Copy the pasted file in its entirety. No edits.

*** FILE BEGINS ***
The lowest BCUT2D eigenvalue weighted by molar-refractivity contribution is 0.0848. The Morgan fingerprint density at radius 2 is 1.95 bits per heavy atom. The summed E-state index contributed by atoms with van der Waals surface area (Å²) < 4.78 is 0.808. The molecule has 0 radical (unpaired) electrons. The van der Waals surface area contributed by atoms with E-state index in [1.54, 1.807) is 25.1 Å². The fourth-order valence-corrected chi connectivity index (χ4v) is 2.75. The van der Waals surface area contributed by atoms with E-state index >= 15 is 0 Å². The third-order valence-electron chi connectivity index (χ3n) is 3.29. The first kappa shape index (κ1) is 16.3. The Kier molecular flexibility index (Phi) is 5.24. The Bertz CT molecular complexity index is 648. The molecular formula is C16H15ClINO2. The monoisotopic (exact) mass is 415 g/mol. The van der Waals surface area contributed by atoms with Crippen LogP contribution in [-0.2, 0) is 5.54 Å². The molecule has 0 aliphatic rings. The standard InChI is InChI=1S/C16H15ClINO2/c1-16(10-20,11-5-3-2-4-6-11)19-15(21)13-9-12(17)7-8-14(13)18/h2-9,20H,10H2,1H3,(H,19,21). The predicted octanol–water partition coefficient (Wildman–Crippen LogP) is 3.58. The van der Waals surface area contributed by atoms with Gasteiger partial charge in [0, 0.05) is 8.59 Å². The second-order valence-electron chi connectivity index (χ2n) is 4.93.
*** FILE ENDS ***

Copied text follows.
The lowest BCUT2D eigenvalue weighted by molar-refractivity contribution is 0.0848. The Morgan fingerprint density at radius 2 is 1.95 bits per heavy atom. The summed E-state index contributed by atoms with van der Waals surface area (Å²) < 4.78 is 0.808. The molecule has 0 radical (unpaired) electrons. The van der Waals surface area contributed by atoms with E-state index in [1.54, 1.807) is 25.1 Å². The fourth-order valence-corrected chi connectivity index (χ4v) is 2.75. The van der Waals surface area contributed by atoms with E-state index >= 15 is 0 Å². The third-order valence-electron chi connectivity index (χ3n) is 3.29. The first kappa shape index (κ1) is 16.3. The Kier molecular flexibility index (Phi) is 5.24. The Bertz CT molecular complexity index is 648. The molecular formula is C16H15ClINO2. The monoisotopic (exact) mass is 415 g/mol. The van der Waals surface area contributed by atoms with Crippen LogP contribution in [-0.2, 0) is 5.54 Å². The molecule has 0 aliphatic rings. The standard InChI is InChI=1S/C16H15ClINO2/c1-16(10-20,11-5-3-2-4-6-11)19-15(21)13-9-12(17)7-8-14(13)18/h2-9,20H,10H2,1H3,(H,19,21). The predicted octanol–water partition coefficient (Wildman–Crippen LogP) is 3.58. The van der Waals surface area contributed by atoms with Gasteiger partial charge in [0, 0.05) is 8.59 Å². The second-order valence-electron chi connectivity index (χ2n) is 4.93.